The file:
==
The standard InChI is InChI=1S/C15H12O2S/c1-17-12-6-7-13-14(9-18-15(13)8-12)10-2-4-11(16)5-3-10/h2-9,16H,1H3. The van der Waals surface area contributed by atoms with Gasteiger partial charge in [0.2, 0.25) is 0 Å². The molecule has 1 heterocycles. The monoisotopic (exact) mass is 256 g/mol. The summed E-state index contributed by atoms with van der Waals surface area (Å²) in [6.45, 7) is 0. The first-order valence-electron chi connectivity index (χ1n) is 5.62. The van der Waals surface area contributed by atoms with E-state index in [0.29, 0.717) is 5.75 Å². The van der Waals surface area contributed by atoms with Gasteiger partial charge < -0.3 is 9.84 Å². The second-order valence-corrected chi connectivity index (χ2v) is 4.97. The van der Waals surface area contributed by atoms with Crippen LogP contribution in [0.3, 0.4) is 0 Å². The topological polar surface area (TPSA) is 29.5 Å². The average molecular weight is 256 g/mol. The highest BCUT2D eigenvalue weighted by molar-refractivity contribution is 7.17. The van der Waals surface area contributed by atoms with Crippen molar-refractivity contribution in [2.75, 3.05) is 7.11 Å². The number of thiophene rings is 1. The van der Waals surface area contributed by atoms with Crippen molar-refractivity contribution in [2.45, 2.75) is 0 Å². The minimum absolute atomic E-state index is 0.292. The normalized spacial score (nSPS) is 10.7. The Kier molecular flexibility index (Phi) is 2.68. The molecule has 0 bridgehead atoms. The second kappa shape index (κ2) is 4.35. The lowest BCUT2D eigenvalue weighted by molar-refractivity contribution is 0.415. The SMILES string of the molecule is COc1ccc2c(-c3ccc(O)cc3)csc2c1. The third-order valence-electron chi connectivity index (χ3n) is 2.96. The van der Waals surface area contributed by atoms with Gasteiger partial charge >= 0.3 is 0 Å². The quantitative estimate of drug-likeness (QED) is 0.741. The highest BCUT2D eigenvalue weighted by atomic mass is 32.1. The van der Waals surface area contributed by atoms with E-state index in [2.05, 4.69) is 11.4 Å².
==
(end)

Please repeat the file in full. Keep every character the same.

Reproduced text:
The standard InChI is InChI=1S/C15H12O2S/c1-17-12-6-7-13-14(9-18-15(13)8-12)10-2-4-11(16)5-3-10/h2-9,16H,1H3. The van der Waals surface area contributed by atoms with Gasteiger partial charge in [0.2, 0.25) is 0 Å². The molecule has 1 heterocycles. The monoisotopic (exact) mass is 256 g/mol. The summed E-state index contributed by atoms with van der Waals surface area (Å²) in [6.45, 7) is 0. The first-order valence-electron chi connectivity index (χ1n) is 5.62. The van der Waals surface area contributed by atoms with E-state index in [0.29, 0.717) is 5.75 Å². The van der Waals surface area contributed by atoms with Gasteiger partial charge < -0.3 is 9.84 Å². The second-order valence-corrected chi connectivity index (χ2v) is 4.97. The van der Waals surface area contributed by atoms with Crippen LogP contribution in [0.3, 0.4) is 0 Å². The topological polar surface area (TPSA) is 29.5 Å². The average molecular weight is 256 g/mol. The highest BCUT2D eigenvalue weighted by molar-refractivity contribution is 7.17. The van der Waals surface area contributed by atoms with Crippen molar-refractivity contribution in [2.75, 3.05) is 7.11 Å². The number of thiophene rings is 1. The van der Waals surface area contributed by atoms with Crippen molar-refractivity contribution in [2.45, 2.75) is 0 Å². The minimum absolute atomic E-state index is 0.292. The normalized spacial score (nSPS) is 10.7. The Kier molecular flexibility index (Phi) is 2.68. The molecule has 0 bridgehead atoms. The second kappa shape index (κ2) is 4.35. The lowest BCUT2D eigenvalue weighted by molar-refractivity contribution is 0.415. The SMILES string of the molecule is COc1ccc2c(-c3ccc(O)cc3)csc2c1. The third-order valence-electron chi connectivity index (χ3n) is 2.96. The van der Waals surface area contributed by atoms with Gasteiger partial charge >= 0.3 is 0 Å². The quantitative estimate of drug-likeness (QED) is 0.741. The highest BCUT2D eigenvalue weighted by atomic mass is 32.1. The van der Waals surface area contributed by atoms with E-state index in [2.05, 4.69) is 11.4 Å².